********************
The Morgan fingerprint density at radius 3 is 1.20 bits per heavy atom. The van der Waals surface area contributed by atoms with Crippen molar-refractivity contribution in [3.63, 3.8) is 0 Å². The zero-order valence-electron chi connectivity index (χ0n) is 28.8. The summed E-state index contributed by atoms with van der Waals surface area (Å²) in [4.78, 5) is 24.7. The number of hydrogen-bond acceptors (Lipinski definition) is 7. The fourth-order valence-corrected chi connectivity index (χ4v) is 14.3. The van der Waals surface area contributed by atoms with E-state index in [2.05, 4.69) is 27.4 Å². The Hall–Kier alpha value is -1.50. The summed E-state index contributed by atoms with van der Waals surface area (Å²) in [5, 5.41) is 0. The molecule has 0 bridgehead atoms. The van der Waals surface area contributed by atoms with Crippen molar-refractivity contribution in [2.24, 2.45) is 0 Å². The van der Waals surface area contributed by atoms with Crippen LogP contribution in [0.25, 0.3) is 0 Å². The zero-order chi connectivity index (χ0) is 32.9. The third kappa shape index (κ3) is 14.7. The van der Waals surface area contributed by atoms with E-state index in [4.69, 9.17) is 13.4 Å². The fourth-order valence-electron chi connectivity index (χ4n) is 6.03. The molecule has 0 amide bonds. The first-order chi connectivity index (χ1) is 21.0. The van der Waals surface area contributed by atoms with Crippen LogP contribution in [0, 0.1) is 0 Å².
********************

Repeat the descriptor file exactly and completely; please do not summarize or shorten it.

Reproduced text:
The Morgan fingerprint density at radius 3 is 1.20 bits per heavy atom. The van der Waals surface area contributed by atoms with Crippen molar-refractivity contribution in [3.63, 3.8) is 0 Å². The zero-order valence-electron chi connectivity index (χ0n) is 28.8. The summed E-state index contributed by atoms with van der Waals surface area (Å²) in [4.78, 5) is 24.7. The number of hydrogen-bond acceptors (Lipinski definition) is 7. The fourth-order valence-corrected chi connectivity index (χ4v) is 14.3. The van der Waals surface area contributed by atoms with E-state index in [2.05, 4.69) is 27.4 Å². The Hall–Kier alpha value is -1.50. The summed E-state index contributed by atoms with van der Waals surface area (Å²) in [5, 5.41) is 0. The molecule has 0 bridgehead atoms. The van der Waals surface area contributed by atoms with Crippen molar-refractivity contribution in [2.24, 2.45) is 0 Å². The van der Waals surface area contributed by atoms with Crippen LogP contribution in [0.25, 0.3) is 0 Å². The zero-order chi connectivity index (χ0) is 32.9. The third kappa shape index (κ3) is 14.7. The van der Waals surface area contributed by atoms with E-state index in [4.69, 9.17) is 13.4 Å². The fourth-order valence-electron chi connectivity index (χ4n) is 6.03. The molecule has 0 amide bonds. The first-order chi connectivity index (χ1) is 21.0. The van der Waals surface area contributed by atoms with Crippen LogP contribution in [0, 0.1) is 0 Å².